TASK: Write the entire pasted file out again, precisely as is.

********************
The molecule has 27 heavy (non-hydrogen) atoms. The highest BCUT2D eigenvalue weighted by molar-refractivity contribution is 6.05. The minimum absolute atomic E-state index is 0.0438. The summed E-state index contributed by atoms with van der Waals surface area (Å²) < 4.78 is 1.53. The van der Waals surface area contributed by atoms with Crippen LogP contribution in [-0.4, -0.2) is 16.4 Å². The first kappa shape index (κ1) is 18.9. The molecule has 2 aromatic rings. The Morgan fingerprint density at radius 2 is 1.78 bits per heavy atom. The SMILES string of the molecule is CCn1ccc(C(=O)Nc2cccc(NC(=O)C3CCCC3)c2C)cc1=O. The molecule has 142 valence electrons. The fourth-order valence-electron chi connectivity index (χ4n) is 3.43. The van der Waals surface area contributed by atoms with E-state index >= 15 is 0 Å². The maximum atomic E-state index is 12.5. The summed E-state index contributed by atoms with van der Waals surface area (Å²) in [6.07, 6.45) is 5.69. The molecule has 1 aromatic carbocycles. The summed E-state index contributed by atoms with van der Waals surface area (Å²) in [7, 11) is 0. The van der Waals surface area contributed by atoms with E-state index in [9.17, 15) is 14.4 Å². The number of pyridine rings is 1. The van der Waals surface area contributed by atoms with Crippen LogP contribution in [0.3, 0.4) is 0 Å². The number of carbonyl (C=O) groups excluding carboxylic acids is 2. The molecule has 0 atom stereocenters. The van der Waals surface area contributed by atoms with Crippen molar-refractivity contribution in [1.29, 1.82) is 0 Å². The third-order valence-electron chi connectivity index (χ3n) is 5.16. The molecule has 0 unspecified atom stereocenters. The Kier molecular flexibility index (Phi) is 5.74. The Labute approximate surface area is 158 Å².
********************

The molecule has 27 heavy (non-hydrogen) atoms. The highest BCUT2D eigenvalue weighted by molar-refractivity contribution is 6.05. The minimum absolute atomic E-state index is 0.0438. The summed E-state index contributed by atoms with van der Waals surface area (Å²) < 4.78 is 1.53. The van der Waals surface area contributed by atoms with Crippen LogP contribution in [-0.4, -0.2) is 16.4 Å². The first kappa shape index (κ1) is 18.9. The molecule has 2 aromatic rings. The Morgan fingerprint density at radius 2 is 1.78 bits per heavy atom. The SMILES string of the molecule is CCn1ccc(C(=O)Nc2cccc(NC(=O)C3CCCC3)c2C)cc1=O. The molecule has 142 valence electrons. The fourth-order valence-electron chi connectivity index (χ4n) is 3.43. The van der Waals surface area contributed by atoms with E-state index >= 15 is 0 Å². The maximum atomic E-state index is 12.5. The summed E-state index contributed by atoms with van der Waals surface area (Å²) in [6.07, 6.45) is 5.69. The molecule has 1 aromatic carbocycles. The summed E-state index contributed by atoms with van der Waals surface area (Å²) in [7, 11) is 0. The van der Waals surface area contributed by atoms with E-state index in [9.17, 15) is 14.4 Å². The number of pyridine rings is 1. The van der Waals surface area contributed by atoms with Crippen LogP contribution in [0.3, 0.4) is 0 Å². The number of carbonyl (C=O) groups excluding carboxylic acids is 2. The molecule has 0 atom stereocenters. The van der Waals surface area contributed by atoms with Crippen molar-refractivity contribution in [1.29, 1.82) is 0 Å². The third-order valence-electron chi connectivity index (χ3n) is 5.16. The molecule has 0 unspecified atom stereocenters. The Kier molecular flexibility index (Phi) is 5.74. The Labute approximate surface area is 158 Å².